Gorillas primarily inhabit tropical forest habitats. Tropical forests are characterized as having little variance in temperature (around 23°C) and length of daylight (around 12 hours). However, rainfall varies considerably in the tropics and is a primary factor as to the type of vegetation that grows in an area.
- Lowland areas of tropical forests usually have a prolonged dry season and usually consist of thorny shrubs, trees, and succulents (plants that are able to store water in their cells).
- Other areas that have distinct wet and dry seasons are usually composed of tropical deciduous forests. Deciduous trees and shrubs lose their leaves during the dry season and generate new leaves when it rains.
The western lowland gorilla inhabits the tropical forests of Cameroon, Central African Republic, Gabon, Congo, and Equatorial Guinea (West Africa).
The eastern lowland gorilla inhabits the tropical forests of Eastern Democratic Republic of the Congo.
The mountain gorilla inhabits the high altitude (1,650-3,790 m/5,413-12,435 ft) tropical forests of Zaire, Rwanda, and Uganda (around the Virunga volcanoes).
The Cross River gorilla inhabits a small area between Nigeria and Cameroon.
The western lowland gorilla is the most numerous of gorilla species with a population estimate of 92,000 in 1999. However this estimate does not reflect the detrimental impact that the bushmeat trade and Ebola virus has had on the population since 1999. Many western lowland gorillas live in isolated populations which restricts access to potential mates. This isolation can affect the health of the existing population as well as severely reduce future birthrates.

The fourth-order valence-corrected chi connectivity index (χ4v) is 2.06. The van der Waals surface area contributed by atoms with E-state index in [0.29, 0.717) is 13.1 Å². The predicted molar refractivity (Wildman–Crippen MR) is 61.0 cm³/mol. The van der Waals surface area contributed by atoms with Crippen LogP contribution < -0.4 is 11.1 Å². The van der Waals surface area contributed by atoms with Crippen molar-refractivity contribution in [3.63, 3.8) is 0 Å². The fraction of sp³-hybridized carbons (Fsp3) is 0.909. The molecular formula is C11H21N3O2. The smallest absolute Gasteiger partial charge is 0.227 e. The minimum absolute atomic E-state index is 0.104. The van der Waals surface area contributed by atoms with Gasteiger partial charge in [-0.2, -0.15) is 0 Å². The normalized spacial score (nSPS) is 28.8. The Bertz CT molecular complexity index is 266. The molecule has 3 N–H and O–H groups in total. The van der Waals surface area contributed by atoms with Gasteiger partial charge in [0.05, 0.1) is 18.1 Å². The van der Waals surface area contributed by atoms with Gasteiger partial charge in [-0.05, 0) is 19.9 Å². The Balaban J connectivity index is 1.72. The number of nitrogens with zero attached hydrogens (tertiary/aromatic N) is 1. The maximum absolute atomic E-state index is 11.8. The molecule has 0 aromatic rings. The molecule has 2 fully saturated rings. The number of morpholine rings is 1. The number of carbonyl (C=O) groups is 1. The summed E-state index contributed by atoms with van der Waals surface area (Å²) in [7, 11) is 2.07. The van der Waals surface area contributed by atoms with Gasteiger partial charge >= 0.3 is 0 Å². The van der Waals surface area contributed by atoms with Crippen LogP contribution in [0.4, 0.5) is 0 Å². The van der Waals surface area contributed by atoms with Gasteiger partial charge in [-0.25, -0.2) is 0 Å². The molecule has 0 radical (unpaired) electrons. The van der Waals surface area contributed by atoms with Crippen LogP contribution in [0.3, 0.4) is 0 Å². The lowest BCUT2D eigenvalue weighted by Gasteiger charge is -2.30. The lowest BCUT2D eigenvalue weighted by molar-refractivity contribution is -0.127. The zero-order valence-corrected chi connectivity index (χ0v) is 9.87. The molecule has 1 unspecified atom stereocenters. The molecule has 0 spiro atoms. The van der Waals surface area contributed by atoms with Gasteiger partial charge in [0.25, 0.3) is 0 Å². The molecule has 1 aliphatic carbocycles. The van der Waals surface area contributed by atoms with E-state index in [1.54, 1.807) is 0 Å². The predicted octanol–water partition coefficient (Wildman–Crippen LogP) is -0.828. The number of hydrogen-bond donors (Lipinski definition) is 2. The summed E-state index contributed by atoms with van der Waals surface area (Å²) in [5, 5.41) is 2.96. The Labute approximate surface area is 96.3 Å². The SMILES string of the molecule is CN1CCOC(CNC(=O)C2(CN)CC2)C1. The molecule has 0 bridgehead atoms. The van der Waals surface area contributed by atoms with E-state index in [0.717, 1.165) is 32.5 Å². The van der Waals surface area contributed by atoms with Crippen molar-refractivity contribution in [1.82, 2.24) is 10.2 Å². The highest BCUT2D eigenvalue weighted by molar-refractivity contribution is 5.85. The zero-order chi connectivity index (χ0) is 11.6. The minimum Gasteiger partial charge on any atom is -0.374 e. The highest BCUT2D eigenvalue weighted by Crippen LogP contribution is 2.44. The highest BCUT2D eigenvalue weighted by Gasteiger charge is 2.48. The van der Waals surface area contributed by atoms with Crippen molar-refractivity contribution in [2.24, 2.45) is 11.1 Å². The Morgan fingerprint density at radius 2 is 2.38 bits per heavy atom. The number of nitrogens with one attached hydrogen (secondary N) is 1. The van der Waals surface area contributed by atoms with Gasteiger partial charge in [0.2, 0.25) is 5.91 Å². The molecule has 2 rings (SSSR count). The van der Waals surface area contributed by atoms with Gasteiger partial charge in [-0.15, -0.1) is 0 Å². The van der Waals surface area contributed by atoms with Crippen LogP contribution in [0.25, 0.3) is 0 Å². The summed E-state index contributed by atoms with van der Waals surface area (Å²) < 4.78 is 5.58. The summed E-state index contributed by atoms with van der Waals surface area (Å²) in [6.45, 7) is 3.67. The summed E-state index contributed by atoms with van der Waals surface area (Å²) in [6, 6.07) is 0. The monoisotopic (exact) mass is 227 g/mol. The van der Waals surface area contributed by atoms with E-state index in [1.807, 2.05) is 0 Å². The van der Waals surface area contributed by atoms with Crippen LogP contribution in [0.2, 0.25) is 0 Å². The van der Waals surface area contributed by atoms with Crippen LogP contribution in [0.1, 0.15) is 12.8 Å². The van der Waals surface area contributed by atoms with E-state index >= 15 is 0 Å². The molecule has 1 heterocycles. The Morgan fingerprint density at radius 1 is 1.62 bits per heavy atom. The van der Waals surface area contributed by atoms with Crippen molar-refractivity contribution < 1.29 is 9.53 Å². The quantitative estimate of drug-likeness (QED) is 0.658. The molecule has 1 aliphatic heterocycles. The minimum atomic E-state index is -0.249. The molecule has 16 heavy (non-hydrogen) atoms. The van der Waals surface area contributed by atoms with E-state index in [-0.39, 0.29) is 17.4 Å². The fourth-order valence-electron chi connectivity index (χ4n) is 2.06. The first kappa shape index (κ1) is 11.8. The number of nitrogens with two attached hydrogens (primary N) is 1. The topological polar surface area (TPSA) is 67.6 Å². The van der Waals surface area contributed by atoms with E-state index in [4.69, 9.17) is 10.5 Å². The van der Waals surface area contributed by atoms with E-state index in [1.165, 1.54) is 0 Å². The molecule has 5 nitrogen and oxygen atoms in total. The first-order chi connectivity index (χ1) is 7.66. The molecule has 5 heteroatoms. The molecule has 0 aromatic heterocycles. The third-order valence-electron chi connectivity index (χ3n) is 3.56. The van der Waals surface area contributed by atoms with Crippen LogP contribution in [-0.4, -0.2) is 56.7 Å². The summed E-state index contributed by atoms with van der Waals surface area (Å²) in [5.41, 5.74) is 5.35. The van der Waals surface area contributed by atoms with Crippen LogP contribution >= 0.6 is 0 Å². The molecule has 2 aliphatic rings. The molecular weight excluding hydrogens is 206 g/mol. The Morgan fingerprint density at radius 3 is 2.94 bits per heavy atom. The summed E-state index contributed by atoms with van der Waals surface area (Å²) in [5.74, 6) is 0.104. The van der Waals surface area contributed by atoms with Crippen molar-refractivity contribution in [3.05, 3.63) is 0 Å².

The eastern lowland gorilla had a population estimate in 1998 of about 17,000 individuals in isolated populations. However this estimate does not reflect the detrimental impact that the bushmeat trade and warfare has had on the population since 1998.
The mountain gorilla is estimated to have several small protected family groups living around the Virunga volcanoes (about 380 individuals) and the Bwindi area (about 320 individuals). Even though many mountain gorillas live in protected parks, disease outbreaks, environmental catastrophic events, and genetic isolation could significantly reduce their population. Conservation International and the primate specialist division of the World Conservation Union (IUCN) have classified this species as one of the 25 most endangered primates.
It is estimated that the Cross River gorilla has a population of about 250 to 280 individuals. Conservation International and the primate specialist division of the World Conservation Union (IUCN) have classified this species as one of the 25 most endangered primates.